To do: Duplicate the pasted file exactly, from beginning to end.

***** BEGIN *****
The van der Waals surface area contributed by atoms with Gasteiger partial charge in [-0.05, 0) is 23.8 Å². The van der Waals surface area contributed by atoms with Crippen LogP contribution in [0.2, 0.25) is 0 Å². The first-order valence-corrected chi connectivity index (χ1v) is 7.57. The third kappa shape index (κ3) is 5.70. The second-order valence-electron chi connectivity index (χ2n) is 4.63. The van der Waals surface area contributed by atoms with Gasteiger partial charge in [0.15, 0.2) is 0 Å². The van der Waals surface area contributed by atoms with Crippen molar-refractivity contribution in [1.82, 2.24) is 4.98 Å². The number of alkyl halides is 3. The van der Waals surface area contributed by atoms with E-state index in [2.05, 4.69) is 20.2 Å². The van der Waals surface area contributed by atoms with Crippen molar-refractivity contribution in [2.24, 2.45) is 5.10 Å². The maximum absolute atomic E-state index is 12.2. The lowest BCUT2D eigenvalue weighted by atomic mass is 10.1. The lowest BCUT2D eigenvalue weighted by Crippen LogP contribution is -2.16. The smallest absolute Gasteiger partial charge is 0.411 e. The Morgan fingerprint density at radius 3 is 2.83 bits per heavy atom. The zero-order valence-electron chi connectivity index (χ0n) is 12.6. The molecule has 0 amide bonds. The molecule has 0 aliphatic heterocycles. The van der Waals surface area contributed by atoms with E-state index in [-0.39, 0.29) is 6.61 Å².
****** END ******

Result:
The van der Waals surface area contributed by atoms with Gasteiger partial charge in [-0.05, 0) is 23.8 Å². The van der Waals surface area contributed by atoms with Crippen LogP contribution in [0.2, 0.25) is 0 Å². The first-order valence-corrected chi connectivity index (χ1v) is 7.57. The third kappa shape index (κ3) is 5.70. The second-order valence-electron chi connectivity index (χ2n) is 4.63. The van der Waals surface area contributed by atoms with Gasteiger partial charge in [0.15, 0.2) is 0 Å². The van der Waals surface area contributed by atoms with Crippen molar-refractivity contribution in [1.82, 2.24) is 4.98 Å². The number of alkyl halides is 3. The van der Waals surface area contributed by atoms with E-state index in [2.05, 4.69) is 20.2 Å². The van der Waals surface area contributed by atoms with Crippen molar-refractivity contribution in [2.24, 2.45) is 5.10 Å². The maximum absolute atomic E-state index is 12.2. The lowest BCUT2D eigenvalue weighted by atomic mass is 10.1. The lowest BCUT2D eigenvalue weighted by Crippen LogP contribution is -2.16. The smallest absolute Gasteiger partial charge is 0.411 e. The Morgan fingerprint density at radius 3 is 2.83 bits per heavy atom. The zero-order valence-electron chi connectivity index (χ0n) is 12.6. The molecule has 0 amide bonds. The molecule has 0 aliphatic heterocycles. The van der Waals surface area contributed by atoms with E-state index in [-0.39, 0.29) is 6.61 Å².